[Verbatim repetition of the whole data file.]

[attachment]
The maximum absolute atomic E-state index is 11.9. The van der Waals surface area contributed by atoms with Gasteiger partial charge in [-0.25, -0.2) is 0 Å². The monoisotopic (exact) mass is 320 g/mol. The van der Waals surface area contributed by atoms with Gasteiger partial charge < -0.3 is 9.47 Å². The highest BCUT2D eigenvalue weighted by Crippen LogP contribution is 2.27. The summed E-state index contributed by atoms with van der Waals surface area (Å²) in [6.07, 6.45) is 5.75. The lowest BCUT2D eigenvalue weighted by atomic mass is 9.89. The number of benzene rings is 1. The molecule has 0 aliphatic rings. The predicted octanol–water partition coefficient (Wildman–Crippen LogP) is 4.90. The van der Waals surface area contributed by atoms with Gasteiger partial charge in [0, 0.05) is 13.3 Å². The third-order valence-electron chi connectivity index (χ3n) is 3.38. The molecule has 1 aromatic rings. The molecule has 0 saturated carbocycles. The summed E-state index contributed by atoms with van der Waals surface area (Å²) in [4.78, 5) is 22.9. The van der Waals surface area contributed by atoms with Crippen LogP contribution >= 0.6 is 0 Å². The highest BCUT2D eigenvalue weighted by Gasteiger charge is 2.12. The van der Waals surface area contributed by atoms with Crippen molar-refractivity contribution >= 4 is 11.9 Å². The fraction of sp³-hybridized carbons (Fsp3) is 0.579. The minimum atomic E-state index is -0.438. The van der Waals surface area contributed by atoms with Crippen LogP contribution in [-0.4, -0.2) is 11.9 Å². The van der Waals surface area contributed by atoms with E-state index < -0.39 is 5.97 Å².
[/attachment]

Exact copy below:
The maximum absolute atomic E-state index is 11.9. The van der Waals surface area contributed by atoms with Gasteiger partial charge in [-0.25, -0.2) is 0 Å². The monoisotopic (exact) mass is 320 g/mol. The van der Waals surface area contributed by atoms with Gasteiger partial charge < -0.3 is 9.47 Å². The highest BCUT2D eigenvalue weighted by Crippen LogP contribution is 2.27. The summed E-state index contributed by atoms with van der Waals surface area (Å²) in [6.07, 6.45) is 5.75. The lowest BCUT2D eigenvalue weighted by atomic mass is 9.89. The number of benzene rings is 1. The molecule has 0 aliphatic rings. The predicted octanol–water partition coefficient (Wildman–Crippen LogP) is 4.90. The van der Waals surface area contributed by atoms with Gasteiger partial charge in [0, 0.05) is 13.3 Å². The third-order valence-electron chi connectivity index (χ3n) is 3.38. The molecule has 1 aromatic rings. The molecule has 0 saturated carbocycles. The summed E-state index contributed by atoms with van der Waals surface area (Å²) in [4.78, 5) is 22.9. The van der Waals surface area contributed by atoms with Crippen LogP contribution >= 0.6 is 0 Å². The highest BCUT2D eigenvalue weighted by Gasteiger charge is 2.12. The van der Waals surface area contributed by atoms with Crippen molar-refractivity contribution >= 4 is 11.9 Å². The fraction of sp³-hybridized carbons (Fsp3) is 0.579. The minimum atomic E-state index is -0.438. The van der Waals surface area contributed by atoms with Crippen LogP contribution in [-0.4, -0.2) is 11.9 Å². The van der Waals surface area contributed by atoms with E-state index < -0.39 is 5.97 Å².